The Heavens declare the glory of God; and the firmament shows His handiwork. Day unto day utters speech, and night unto night reveals knowledge. There is no speech nor language where their voice is not heard. Their line has gone out through all the earth, and their words to the end of the world. – Psalm 19:1-4
It’s easy to take something like the simple singing of birds for granted. I recently watched a nature film in which a group of ornithologists took those songs very seriously. Their conclusions both delighted and disappointed me. These were scientists who both studied creation and denied their Creator. Their love for our wonderful world was so commendable, and their neglect, if not rejection, of our wonderful Lord was so disappointing.
My mind was ignited by one observation they made, which fired with an idea no one could deny as a possibility—not even my bird-watching friends. My idea was generated by one conclusion their study had drawn. Showing by scientific means that each type of bird renders a distinct call identifying its kind, the researcher noted, “Here, the bird is saying, ‘I’m a red-winged blackbird. I’m a red-winged blackbird.’”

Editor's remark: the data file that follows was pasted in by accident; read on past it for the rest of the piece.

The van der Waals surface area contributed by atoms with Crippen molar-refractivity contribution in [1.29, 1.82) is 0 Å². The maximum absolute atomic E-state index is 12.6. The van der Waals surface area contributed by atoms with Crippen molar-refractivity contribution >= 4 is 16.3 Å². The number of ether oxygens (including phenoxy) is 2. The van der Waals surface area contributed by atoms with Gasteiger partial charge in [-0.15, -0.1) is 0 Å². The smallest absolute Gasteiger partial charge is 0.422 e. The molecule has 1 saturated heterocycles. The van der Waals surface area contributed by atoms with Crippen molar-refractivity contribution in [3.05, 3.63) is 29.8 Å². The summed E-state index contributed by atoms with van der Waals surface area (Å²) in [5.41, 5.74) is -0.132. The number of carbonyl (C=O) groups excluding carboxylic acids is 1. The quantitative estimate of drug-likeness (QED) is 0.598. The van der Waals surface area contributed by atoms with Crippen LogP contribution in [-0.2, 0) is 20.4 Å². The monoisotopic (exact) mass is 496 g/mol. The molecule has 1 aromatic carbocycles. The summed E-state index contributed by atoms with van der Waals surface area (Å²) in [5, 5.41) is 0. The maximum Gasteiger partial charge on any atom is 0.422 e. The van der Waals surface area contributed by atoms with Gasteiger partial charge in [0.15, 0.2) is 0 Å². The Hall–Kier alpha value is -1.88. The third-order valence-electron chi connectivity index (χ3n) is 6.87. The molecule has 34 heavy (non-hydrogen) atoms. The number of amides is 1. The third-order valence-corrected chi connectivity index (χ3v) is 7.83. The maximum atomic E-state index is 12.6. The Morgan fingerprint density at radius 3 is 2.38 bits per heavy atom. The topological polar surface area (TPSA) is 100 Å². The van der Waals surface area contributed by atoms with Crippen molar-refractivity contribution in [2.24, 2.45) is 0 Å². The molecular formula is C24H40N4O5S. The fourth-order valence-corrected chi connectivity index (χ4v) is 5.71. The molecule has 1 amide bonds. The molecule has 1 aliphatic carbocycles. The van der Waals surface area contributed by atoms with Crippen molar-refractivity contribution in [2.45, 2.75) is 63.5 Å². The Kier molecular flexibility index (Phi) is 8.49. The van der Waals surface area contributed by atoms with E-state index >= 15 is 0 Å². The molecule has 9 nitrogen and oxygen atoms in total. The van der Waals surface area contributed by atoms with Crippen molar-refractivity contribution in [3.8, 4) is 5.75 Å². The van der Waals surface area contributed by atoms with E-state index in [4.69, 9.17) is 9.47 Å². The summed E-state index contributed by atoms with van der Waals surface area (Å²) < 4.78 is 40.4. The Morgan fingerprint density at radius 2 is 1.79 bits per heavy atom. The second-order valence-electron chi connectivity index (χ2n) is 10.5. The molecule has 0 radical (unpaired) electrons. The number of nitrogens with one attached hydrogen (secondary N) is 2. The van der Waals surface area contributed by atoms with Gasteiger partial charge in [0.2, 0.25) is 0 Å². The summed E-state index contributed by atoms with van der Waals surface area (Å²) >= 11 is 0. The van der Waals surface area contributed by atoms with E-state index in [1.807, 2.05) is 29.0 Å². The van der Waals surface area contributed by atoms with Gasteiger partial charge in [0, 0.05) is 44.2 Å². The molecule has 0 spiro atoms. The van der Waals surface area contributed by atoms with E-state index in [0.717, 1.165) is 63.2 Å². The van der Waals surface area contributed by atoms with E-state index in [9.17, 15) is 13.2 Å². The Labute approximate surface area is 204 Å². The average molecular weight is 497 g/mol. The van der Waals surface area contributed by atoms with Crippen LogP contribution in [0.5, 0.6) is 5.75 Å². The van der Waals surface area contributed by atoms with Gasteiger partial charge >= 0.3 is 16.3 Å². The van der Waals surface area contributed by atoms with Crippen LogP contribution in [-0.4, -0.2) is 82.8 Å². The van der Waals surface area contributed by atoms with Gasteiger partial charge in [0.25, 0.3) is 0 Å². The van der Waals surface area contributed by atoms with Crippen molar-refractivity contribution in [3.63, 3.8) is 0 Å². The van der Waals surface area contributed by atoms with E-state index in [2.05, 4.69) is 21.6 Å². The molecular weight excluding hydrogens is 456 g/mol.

Of added and striking interest was the fact each bird has a kind of unique “signature” to the call which identifies its breed, an ending which, in a way, says: “I am this PARTICULAR red-winged blackbird.”
I turned to Anna and said, “I’m going to challenge the conclusion made by that scientist. His observations are verifiable and enlightening, but he has concluded that the bird is saying only, ‘I’m a red-winged blackbird.’ The fact is, he doesn’t know anything more than the specific call is the identifying song of that species. My proposition—no less provable than his—was that the birdsong is, ‘Praise You, Father, that You created me a red-winged black-bird!’”
I hold that the evidence of Scripture shows most of creation still in tune with its Creator.
This was verified by one of my first truly exciting discoveries in the Greek New Testament years ago. I was studying the Gospel of John, chapter 1, and in verse 11 I discovered a difference in the gender of the term “His own.” The verse reads, “He came unto his own, and his own received him not” (KJV). But the first “His own” has a neuter ending, while the second has a masculine ending. Most literally translated, it would read: “He came unto His own things (the whole creation which verse 3 and 10 declare Him responsible for making), and His own mankind did not receive Him.”
In one sentence the stark fact stands out: Humans are the only beings in the physical realm of this planet who are out of touch with their Creator.
Romans 1:20 tells us that, “Since the creation of the world His invisible attributes are clearly seen, being understood by the things that are made, even His eternal power and Godhead….” The ensuing verses of the chapter outline the decadence of man and civilization when thanksgiving and honor toward the Almighty are abandoned.
I’m glad I know Him!
I’m glad He made me, me.
I’m thankful through Christ Jesus, the One who made all things, I am being recovered from the debris of confusion in a world where most of humankind have lost their identity and their destined individuality.
It’s enough to wake you up in the morning with a song.